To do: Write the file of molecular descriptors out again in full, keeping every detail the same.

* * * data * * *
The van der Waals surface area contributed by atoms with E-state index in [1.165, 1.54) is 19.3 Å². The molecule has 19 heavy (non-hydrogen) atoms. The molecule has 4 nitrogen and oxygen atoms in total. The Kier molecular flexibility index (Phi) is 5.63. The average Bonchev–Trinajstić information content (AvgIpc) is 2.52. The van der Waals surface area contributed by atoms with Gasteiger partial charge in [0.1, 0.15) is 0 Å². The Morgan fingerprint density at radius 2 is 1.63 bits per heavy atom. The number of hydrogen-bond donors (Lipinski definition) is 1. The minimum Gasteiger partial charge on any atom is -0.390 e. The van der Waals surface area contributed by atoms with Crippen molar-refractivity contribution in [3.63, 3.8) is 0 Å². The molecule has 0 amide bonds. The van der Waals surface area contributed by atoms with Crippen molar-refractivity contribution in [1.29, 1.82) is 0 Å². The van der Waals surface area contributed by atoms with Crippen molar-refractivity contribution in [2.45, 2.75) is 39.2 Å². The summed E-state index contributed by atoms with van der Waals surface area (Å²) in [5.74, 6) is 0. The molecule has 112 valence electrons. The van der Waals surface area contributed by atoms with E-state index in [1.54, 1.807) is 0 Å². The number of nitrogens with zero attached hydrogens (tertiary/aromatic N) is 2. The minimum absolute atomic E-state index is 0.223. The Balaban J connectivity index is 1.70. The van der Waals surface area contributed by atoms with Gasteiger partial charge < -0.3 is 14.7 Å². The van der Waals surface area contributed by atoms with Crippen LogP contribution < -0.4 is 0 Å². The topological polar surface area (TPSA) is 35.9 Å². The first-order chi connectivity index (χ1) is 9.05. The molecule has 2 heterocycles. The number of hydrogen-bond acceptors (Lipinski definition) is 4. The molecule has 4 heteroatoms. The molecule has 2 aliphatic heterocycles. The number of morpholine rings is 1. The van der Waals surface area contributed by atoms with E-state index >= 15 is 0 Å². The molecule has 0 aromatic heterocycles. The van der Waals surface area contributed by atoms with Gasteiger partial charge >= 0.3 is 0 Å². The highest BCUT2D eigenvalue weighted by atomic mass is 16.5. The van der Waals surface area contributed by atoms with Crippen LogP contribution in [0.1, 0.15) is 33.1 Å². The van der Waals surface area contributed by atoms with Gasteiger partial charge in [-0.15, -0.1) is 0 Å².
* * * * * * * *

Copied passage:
The van der Waals surface area contributed by atoms with E-state index in [1.165, 1.54) is 19.3 Å². The molecule has 19 heavy (non-hydrogen) atoms. The molecule has 4 nitrogen and oxygen atoms in total. The Kier molecular flexibility index (Phi) is 5.63. The average Bonchev–Trinajstić information content (AvgIpc) is 2.52. The van der Waals surface area contributed by atoms with Gasteiger partial charge in [0.1, 0.15) is 0 Å². The Morgan fingerprint density at radius 2 is 1.63 bits per heavy atom. The number of hydrogen-bond donors (Lipinski definition) is 1. The minimum Gasteiger partial charge on any atom is -0.390 e. The van der Waals surface area contributed by atoms with Crippen molar-refractivity contribution in [3.63, 3.8) is 0 Å². The molecule has 0 amide bonds. The van der Waals surface area contributed by atoms with Crippen molar-refractivity contribution in [1.29, 1.82) is 0 Å². The van der Waals surface area contributed by atoms with Crippen molar-refractivity contribution in [2.45, 2.75) is 39.2 Å². The summed E-state index contributed by atoms with van der Waals surface area (Å²) in [5.74, 6) is 0. The molecule has 112 valence electrons. The van der Waals surface area contributed by atoms with E-state index in [1.54, 1.807) is 0 Å². The number of nitrogens with zero attached hydrogens (tertiary/aromatic N) is 2. The minimum absolute atomic E-state index is 0.223. The Balaban J connectivity index is 1.70. The van der Waals surface area contributed by atoms with Gasteiger partial charge < -0.3 is 14.7 Å². The van der Waals surface area contributed by atoms with Crippen LogP contribution < -0.4 is 0 Å². The topological polar surface area (TPSA) is 35.9 Å². The first-order chi connectivity index (χ1) is 9.05. The molecule has 2 heterocycles. The number of hydrogen-bond acceptors (Lipinski definition) is 4. The molecule has 4 heteroatoms. The molecule has 2 aliphatic heterocycles. The number of morpholine rings is 1. The van der Waals surface area contributed by atoms with E-state index >= 15 is 0 Å². The molecule has 0 aromatic heterocycles. The van der Waals surface area contributed by atoms with Gasteiger partial charge >= 0.3 is 0 Å². The highest BCUT2D eigenvalue weighted by atomic mass is 16.5. The van der Waals surface area contributed by atoms with Crippen LogP contribution in [0.1, 0.15) is 33.1 Å². The van der Waals surface area contributed by atoms with Gasteiger partial charge in [-0.15, -0.1) is 0 Å².